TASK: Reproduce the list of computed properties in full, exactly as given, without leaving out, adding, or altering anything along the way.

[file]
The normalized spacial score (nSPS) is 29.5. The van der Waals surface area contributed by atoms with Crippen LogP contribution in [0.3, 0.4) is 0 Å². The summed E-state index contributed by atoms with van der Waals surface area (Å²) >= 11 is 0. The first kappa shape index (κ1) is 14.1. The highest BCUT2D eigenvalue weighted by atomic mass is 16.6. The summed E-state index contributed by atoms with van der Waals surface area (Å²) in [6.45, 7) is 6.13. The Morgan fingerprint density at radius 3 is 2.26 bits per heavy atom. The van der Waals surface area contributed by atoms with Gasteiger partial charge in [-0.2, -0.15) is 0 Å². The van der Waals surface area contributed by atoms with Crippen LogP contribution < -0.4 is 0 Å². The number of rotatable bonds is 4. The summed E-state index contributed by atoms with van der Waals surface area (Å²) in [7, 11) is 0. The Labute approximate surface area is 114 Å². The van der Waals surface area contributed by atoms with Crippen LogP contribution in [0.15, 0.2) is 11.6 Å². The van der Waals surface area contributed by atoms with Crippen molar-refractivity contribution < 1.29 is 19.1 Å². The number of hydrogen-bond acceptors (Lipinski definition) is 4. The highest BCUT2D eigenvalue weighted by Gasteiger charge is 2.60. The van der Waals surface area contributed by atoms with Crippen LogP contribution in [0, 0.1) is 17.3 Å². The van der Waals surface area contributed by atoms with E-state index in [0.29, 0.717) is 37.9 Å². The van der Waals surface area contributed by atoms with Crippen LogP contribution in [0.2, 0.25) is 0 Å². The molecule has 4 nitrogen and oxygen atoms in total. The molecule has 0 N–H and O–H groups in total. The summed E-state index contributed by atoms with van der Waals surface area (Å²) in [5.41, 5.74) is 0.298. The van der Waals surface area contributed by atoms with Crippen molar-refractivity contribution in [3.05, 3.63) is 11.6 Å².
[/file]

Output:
The normalized spacial score (nSPS) is 29.5. The van der Waals surface area contributed by atoms with Crippen LogP contribution in [0.3, 0.4) is 0 Å². The summed E-state index contributed by atoms with van der Waals surface area (Å²) >= 11 is 0. The first kappa shape index (κ1) is 14.1. The highest BCUT2D eigenvalue weighted by atomic mass is 16.6. The summed E-state index contributed by atoms with van der Waals surface area (Å²) in [6.45, 7) is 6.13. The Morgan fingerprint density at radius 3 is 2.26 bits per heavy atom. The van der Waals surface area contributed by atoms with Gasteiger partial charge in [-0.2, -0.15) is 0 Å². The van der Waals surface area contributed by atoms with Crippen LogP contribution < -0.4 is 0 Å². The number of rotatable bonds is 4. The summed E-state index contributed by atoms with van der Waals surface area (Å²) in [7, 11) is 0. The Labute approximate surface area is 114 Å². The van der Waals surface area contributed by atoms with Crippen LogP contribution in [0.15, 0.2) is 11.6 Å². The van der Waals surface area contributed by atoms with Crippen molar-refractivity contribution < 1.29 is 19.1 Å². The number of hydrogen-bond acceptors (Lipinski definition) is 4. The highest BCUT2D eigenvalue weighted by Gasteiger charge is 2.60. The van der Waals surface area contributed by atoms with Crippen LogP contribution in [0, 0.1) is 17.3 Å². The van der Waals surface area contributed by atoms with E-state index in [0.29, 0.717) is 37.9 Å². The van der Waals surface area contributed by atoms with Crippen LogP contribution in [0.2, 0.25) is 0 Å². The molecule has 4 nitrogen and oxygen atoms in total. The molecule has 0 N–H and O–H groups in total. The summed E-state index contributed by atoms with van der Waals surface area (Å²) in [5.41, 5.74) is 0.298. The van der Waals surface area contributed by atoms with Crippen molar-refractivity contribution in [3.05, 3.63) is 11.6 Å².